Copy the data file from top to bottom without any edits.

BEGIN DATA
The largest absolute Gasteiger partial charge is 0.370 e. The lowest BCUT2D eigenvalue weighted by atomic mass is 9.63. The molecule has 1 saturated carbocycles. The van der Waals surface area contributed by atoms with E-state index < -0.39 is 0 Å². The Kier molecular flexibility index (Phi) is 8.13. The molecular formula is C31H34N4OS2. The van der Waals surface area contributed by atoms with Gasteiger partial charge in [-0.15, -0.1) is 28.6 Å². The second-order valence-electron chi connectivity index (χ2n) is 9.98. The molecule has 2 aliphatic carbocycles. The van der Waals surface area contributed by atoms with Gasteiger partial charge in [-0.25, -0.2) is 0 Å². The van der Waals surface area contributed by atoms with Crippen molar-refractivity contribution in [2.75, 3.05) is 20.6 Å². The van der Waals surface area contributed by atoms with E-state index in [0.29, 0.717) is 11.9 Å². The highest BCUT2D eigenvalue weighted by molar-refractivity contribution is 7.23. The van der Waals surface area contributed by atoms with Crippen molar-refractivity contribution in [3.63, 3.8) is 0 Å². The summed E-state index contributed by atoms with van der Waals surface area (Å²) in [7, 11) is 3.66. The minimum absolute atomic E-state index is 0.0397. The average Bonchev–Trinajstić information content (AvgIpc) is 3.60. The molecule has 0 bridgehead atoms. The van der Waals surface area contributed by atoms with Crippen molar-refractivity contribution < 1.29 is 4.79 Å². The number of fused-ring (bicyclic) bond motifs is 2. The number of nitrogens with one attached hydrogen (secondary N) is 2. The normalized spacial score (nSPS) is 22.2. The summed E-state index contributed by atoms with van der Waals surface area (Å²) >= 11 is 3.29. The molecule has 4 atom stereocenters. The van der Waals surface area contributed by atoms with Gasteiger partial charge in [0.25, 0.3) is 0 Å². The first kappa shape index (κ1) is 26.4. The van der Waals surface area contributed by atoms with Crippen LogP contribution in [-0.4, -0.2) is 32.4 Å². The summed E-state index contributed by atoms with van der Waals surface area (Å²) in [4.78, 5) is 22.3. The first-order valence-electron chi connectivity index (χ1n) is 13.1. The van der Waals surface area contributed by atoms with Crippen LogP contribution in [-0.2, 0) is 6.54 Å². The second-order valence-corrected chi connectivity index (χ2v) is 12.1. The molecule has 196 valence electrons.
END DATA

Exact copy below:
The largest absolute Gasteiger partial charge is 0.370 e. The lowest BCUT2D eigenvalue weighted by atomic mass is 9.63. The molecule has 1 saturated carbocycles. The van der Waals surface area contributed by atoms with E-state index < -0.39 is 0 Å². The Kier molecular flexibility index (Phi) is 8.13. The molecular formula is C31H34N4OS2. The van der Waals surface area contributed by atoms with Gasteiger partial charge in [-0.15, -0.1) is 28.6 Å². The second-order valence-electron chi connectivity index (χ2n) is 9.98. The molecule has 2 aliphatic carbocycles. The van der Waals surface area contributed by atoms with Gasteiger partial charge in [-0.25, -0.2) is 0 Å². The van der Waals surface area contributed by atoms with Crippen molar-refractivity contribution in [2.75, 3.05) is 20.6 Å². The van der Waals surface area contributed by atoms with E-state index in [0.29, 0.717) is 11.9 Å². The highest BCUT2D eigenvalue weighted by molar-refractivity contribution is 7.23. The van der Waals surface area contributed by atoms with Crippen molar-refractivity contribution in [3.63, 3.8) is 0 Å². The summed E-state index contributed by atoms with van der Waals surface area (Å²) in [7, 11) is 3.66. The minimum absolute atomic E-state index is 0.0397. The average Bonchev–Trinajstić information content (AvgIpc) is 3.60. The molecule has 0 bridgehead atoms. The van der Waals surface area contributed by atoms with Crippen molar-refractivity contribution < 1.29 is 4.79 Å². The number of fused-ring (bicyclic) bond motifs is 2. The number of nitrogens with one attached hydrogen (secondary N) is 2. The normalized spacial score (nSPS) is 22.2. The summed E-state index contributed by atoms with van der Waals surface area (Å²) >= 11 is 3.29. The molecule has 4 atom stereocenters. The van der Waals surface area contributed by atoms with Gasteiger partial charge in [0.25, 0.3) is 0 Å². The first kappa shape index (κ1) is 26.4. The van der Waals surface area contributed by atoms with Crippen LogP contribution in [-0.4, -0.2) is 32.4 Å². The summed E-state index contributed by atoms with van der Waals surface area (Å²) in [4.78, 5) is 22.3. The first-order valence-electron chi connectivity index (χ1n) is 13.1. The van der Waals surface area contributed by atoms with Crippen LogP contribution in [-0.2, 0) is 6.54 Å². The second-order valence-corrected chi connectivity index (χ2v) is 12.1. The molecule has 196 valence electrons.